About the Journal
From Me to You
Calendar of Events
Things to Expect & Do
Orchids in the Desert
Ask a Gardener
The Elegant Eggplant
Issue of Climate
Mt. Lemmon Marigold
My Special Eucalyptus
Real Gardens for
U of A Courier Service
T H I N G T O E X P E C T & T H I N G S T O D O
by Terry H. Mikel,
Extension Agent, Commercial Horticulture
POWDERY MILDEW often appears on new growth. Repeated sulfur powder (when
temperatures are less than 900F) or fungicide applications are often needed to
protect successive leave growth. Roses, grapes, cucurbits and euonymus are the
most likely hosts.
APHIDS on trees, shrubs, vegetables or flowers may occur. Populations are often
temporary. Use soapy water sprays or add detergent to other spray formulations
for better coverage.
WINTER WEEDS stimulated by winter rains are still growing. Do not allow them to
mature and produce seed. Mowing, cutting and raking afterwards are the only
SEASONAL LEAF DROP on carob, Mesquite, African sumac, pine and other trees will
occur as weather warms, as the older leaves make way for the new ones that are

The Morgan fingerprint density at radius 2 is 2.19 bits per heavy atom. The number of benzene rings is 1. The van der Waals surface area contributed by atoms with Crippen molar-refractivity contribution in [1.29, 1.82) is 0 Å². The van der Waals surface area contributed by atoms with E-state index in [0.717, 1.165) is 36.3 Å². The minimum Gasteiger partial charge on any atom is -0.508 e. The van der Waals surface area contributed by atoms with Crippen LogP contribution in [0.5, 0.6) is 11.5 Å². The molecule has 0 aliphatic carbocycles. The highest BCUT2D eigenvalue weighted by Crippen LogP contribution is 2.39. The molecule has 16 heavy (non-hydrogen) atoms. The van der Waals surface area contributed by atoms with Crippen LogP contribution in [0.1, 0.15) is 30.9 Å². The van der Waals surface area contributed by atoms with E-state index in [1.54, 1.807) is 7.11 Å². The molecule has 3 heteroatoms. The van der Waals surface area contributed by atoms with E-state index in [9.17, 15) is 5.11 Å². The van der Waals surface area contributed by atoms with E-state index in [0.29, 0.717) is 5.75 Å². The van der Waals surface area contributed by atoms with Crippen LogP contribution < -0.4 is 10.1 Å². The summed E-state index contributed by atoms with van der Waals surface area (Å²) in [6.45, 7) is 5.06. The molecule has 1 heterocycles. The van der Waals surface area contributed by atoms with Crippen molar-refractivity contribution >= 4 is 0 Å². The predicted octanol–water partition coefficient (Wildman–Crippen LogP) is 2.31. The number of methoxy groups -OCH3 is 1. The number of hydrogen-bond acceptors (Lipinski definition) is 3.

CHECK STAKED TREES - Remedy trunk injury from ties and rubbing by removing
stakes or replacing rubber padding on ties.
PREPARE GARDEN SOILS for spring vegetable planting; early planting means better
yields in most spring crops.
FERTILIZE fruit, nut and shade trees, shrubs, and vines. Do not fertilize over
seeded rye lawns after February. Do not de-thatch common or hybrid Bermuda lawns
until early May or later.
SWEET POTATOES can still be started now. Buy the color you like at the store and
suspend it half deep in water with toothpicks, making sure the 'hook' end is up.
Simply buy one with a hook. Change water often to keep it fresh. After shoots
appear, plunge the whole thing (shoots half covered) in the water and roots will
THIN WILDFLOWERS NOW. They need room to grow during the upcoming vigorous
growth phase. Thinning also reduces the competition and the ones left flourish
PLANT CITRUS TREES. Young 2- to 5-year-old trees transplant most successfully.
Larger, older trees are more costly and suffer more shock. Protect bark from
sunburn and mechanical injury with a sturdy wrap of cardboard or newspaper.
INCREASE nitrogen fertilizing on onions. Remember, choose a nitrate form of
nitrogen. Avoid any fertilizer containing sulfur of sulfate, to reduce the
pungency of the onion.
TERMINAL DIEBACK in pines is usually a physiological response we call pine
blight. It has been more noticeable this year. Check the soil near the trunk.
Those with encircling roots express the worst symptoms.
MULCH GROUND SURFACES under roses and other heat sensitive plants.
APPLY IRON to bottle brush, pyracantha, silk oak and other plants with iron
deficiency symptoms. Chelated iron works faster. Reducing watering frequency
THINK HOUSEPLANTS for deeply shaded, outside areas. Green spiders,
philodendrons, dracaena, crinums, scheffleras and tupidanthus do wonderfully.
DO NOT DETHATCH Bermuda grass and hybrid Bermuda lawns until May.